#3: Which Probiotic are you taking?
Dr. Amy Myers says that for those with SIBO, a soil-based probiotic is best.
Soil-based probiotics do not exacerbate symptoms of SIBO in the way other types of probiotics can. In fact, one clue that you may have SIBO is that when you take a probiotic containing lactobacillus or bifidobacterium you have an exacerbation of your symptoms such as more gas, bloating, constipation, diarrhea or other digestive symptoms. If you are currently dealing with SIBO, it’s not recommended to take a probiotic containing lactobacillus or bifidobacterium strains until you’ve eliminated your bacterial overgrowth and repaired your gut, as these can actually worsen your SIBO.
Some Soil-Based Probiotics
Equilibrium is a super high quality probiotic (though they say it’s not 100% soil-based) that I have taken throughout the years, at different times on my journey.
What About Spore-Based Probiotics?
Spore-based probiotics are a type of soil-based microorganism that is formed from spores and found in dirt and vegetation. (source)
According to Advanced Functional Medicine, here are 3 key differences / benefits for spore-based probiotics:
- They have a longer transient time in the gut, which means it has a longer life of activity. Spore-forming probiotics have a transient time of about three to four weeks, while traditional probiotics normally have a transient time of four to seven days.
- They have better outcomes, specifically for SIBO-type patients, compared to traditional probiotics like Lactobacillus. They are also superior to a low-FODMAP diet alone in relieving SIBO-like symptoms, according to recent research.
- Many probiotics sold off the shelf in pharmacies and supermarkets are not actually alive and thus, don’t have the effect that we want them to. Unlike the more commonly used Lactobacillus-type probiotics, spores are dormant life forms. They remain dormant in harsh environments until they reach more favourable environments like the gastrointestinal tract. Once inside the large intestine, these dormant spores can change into their active, vegetative forms and begin colonizing in the gut.
Dr. Ruscio states,
Diving deeper, researchers looked to find a probiotic that truly lived up to its definition, which is to protect its host. With Just Thrive Probiotic, they found a specific strain that is not only protecting its host from toxins and pathogens, it also protected its host from leaky gut – the root cause of the vast majority of chronic illnesses.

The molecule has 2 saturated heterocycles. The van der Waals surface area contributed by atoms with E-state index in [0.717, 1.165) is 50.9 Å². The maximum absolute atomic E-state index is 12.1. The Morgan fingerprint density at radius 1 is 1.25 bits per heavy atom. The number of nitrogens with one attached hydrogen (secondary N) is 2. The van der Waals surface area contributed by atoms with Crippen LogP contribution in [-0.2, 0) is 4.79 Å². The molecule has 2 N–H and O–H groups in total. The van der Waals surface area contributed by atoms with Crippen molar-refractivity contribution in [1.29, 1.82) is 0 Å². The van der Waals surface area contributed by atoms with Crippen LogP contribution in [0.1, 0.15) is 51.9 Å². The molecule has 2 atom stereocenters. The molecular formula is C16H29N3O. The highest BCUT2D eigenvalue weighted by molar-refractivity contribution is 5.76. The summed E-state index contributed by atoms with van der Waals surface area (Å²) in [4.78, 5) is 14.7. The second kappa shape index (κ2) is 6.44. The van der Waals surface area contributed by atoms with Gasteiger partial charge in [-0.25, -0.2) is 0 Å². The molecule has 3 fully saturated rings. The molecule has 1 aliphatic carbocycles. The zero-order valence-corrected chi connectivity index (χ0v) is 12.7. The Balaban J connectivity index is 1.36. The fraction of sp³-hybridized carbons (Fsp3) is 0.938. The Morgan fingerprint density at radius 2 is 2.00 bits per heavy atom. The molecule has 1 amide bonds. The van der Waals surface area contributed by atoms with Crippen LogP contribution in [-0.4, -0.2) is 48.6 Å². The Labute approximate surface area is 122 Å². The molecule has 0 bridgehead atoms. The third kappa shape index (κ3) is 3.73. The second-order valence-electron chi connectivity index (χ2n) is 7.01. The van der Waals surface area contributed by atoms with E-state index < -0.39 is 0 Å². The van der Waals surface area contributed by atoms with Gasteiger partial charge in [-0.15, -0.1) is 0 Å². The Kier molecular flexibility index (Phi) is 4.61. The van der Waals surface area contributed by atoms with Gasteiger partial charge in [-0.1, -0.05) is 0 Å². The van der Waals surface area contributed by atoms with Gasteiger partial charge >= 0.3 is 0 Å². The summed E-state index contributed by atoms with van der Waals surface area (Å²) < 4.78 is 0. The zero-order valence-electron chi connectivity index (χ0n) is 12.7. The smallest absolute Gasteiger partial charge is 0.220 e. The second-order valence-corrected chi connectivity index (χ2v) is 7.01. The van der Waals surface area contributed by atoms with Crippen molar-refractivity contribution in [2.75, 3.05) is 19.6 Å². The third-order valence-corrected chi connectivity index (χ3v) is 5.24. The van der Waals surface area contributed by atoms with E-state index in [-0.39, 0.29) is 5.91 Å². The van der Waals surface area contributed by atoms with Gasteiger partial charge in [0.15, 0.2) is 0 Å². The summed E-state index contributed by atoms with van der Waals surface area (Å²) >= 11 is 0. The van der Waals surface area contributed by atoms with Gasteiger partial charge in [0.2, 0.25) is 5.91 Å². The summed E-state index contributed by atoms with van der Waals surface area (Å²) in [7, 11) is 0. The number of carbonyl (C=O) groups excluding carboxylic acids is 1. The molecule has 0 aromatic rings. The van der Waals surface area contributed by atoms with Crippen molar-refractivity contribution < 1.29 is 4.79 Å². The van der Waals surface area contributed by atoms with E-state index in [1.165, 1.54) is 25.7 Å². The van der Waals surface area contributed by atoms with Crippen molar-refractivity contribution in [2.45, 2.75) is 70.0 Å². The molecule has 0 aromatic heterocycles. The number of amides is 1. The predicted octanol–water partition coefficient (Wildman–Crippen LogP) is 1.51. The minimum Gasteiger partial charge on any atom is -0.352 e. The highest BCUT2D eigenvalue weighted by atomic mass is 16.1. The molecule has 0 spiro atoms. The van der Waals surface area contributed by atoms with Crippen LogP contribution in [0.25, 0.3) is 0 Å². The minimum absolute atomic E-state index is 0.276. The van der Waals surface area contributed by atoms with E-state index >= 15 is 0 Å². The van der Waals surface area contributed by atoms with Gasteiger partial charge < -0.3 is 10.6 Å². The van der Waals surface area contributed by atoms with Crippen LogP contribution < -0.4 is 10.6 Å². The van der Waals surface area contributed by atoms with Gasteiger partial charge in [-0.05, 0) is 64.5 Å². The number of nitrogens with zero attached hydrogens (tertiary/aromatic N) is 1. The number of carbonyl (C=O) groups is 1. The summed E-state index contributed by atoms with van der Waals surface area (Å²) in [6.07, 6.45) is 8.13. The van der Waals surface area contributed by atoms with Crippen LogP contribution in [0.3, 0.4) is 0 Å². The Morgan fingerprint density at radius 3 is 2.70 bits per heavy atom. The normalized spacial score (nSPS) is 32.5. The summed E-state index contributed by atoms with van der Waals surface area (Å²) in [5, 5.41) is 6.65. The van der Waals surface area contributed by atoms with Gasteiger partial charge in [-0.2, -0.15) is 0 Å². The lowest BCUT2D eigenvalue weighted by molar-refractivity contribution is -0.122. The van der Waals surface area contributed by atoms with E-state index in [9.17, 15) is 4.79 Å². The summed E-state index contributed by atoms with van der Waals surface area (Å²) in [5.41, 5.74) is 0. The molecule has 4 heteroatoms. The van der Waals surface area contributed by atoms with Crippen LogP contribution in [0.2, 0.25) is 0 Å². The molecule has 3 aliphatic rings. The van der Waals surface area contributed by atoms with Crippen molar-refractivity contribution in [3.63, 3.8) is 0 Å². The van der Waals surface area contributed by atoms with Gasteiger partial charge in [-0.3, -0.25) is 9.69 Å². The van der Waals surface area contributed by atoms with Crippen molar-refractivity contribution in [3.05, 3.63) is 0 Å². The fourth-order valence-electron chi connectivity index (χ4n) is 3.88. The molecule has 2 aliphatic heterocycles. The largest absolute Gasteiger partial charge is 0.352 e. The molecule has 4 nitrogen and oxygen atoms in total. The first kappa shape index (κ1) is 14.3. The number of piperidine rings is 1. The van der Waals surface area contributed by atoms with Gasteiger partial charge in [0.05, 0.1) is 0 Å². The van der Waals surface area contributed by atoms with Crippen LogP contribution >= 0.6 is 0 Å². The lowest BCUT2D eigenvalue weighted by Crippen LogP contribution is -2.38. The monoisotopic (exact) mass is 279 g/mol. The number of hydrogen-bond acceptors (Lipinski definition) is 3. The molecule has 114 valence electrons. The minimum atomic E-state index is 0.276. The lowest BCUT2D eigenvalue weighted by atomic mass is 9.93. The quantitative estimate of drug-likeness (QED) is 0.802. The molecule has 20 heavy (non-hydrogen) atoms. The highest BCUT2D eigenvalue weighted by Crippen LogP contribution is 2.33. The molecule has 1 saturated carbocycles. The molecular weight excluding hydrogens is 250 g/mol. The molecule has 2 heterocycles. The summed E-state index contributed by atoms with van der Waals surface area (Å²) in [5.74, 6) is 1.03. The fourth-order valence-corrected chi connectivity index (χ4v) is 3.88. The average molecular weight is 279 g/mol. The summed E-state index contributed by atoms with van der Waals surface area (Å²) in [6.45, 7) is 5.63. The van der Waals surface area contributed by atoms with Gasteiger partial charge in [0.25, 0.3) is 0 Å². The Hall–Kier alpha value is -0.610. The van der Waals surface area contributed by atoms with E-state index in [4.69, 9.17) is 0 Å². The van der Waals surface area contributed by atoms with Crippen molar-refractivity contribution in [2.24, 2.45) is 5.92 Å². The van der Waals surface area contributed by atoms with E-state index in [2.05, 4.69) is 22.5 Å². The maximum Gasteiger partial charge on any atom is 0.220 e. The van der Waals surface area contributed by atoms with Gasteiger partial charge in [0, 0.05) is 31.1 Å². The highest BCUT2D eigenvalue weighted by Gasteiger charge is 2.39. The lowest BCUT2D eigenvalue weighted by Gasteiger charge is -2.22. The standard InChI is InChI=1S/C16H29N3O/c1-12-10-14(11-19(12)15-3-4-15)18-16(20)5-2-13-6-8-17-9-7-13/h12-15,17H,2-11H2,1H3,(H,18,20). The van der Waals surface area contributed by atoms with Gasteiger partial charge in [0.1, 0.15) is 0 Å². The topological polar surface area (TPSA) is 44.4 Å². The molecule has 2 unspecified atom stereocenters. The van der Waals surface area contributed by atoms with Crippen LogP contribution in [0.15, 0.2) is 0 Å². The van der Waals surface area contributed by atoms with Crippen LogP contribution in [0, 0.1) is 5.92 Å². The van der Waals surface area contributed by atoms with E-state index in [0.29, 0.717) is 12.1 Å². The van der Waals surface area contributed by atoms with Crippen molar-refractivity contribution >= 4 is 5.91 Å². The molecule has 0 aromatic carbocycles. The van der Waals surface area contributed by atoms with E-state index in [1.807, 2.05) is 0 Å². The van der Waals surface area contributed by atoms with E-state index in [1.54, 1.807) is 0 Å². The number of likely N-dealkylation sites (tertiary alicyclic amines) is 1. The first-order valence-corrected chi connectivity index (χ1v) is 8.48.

But also, be sure to ask yourself….
Does the probiotic contain prebiotics as well?
Remember, there is a difference between probiotics and prebiotics.
While some sources will tell you to only use a probiotic that contains prebiotics, you must know that for those with SIBO, this is rarely the best strategy.
Prebiotics are full of fiber and help feed bacteria.
Are you in a place where you want that?
It is my personal belief that in order to get a digestive system that is back to square one and feeling good again, we must first ensure gut bacteria is present in the right areas of the GI tract in the appropriate amounts.
In other words, all the health benefits of “good” gut bacteria are found in the large intestine vs. an overgrowth in the small intestine.
Personal Probiotic Usage Update in 2020
Post-Expo West in 2019 I began taking the Just Thrive Probiotic.
Since then, I have never looked back. And I continue to recommend it to almost everyone – it’s been incredible for our entire family.
Get the Just Thrive Health probiotic + use code AGUTSYGIRL at checkout to save 15%.
You can learn more it:
Probiotics can be incredible for overall gut health and in maintaining a healthy gut microflora.
I have written all about it HERE.
The problem is when digestive “experts” try to put all people, their digestive systems and different conditions into one bucket because:
- Not all are healthy, and
- No two are the same.
Reading digestive information online is meant to be a starting, not conclusive, place for you. Work with your healthcare practitioner to find what’s going to be best for you, based on testing results and trial-and-error.
If all the rage are probiotics and how wonderful they are, take a step back and do some critical thinking on it while practicing via your own trial-and-error. Then, listen to your own body.
My stomach has always told me if and when it’s ready for a probiotic.
Today? Yes, yes I am taking a probiotic daily. I believe it’s helping me thrive, but I’m also on the other side of SIBO h#$%.
Questions? Thoughts? Leave them in the comments below.
Wondering which supplement(s) is right for you? Take our FREE supplements quiz to find out.
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You will heal. I will help.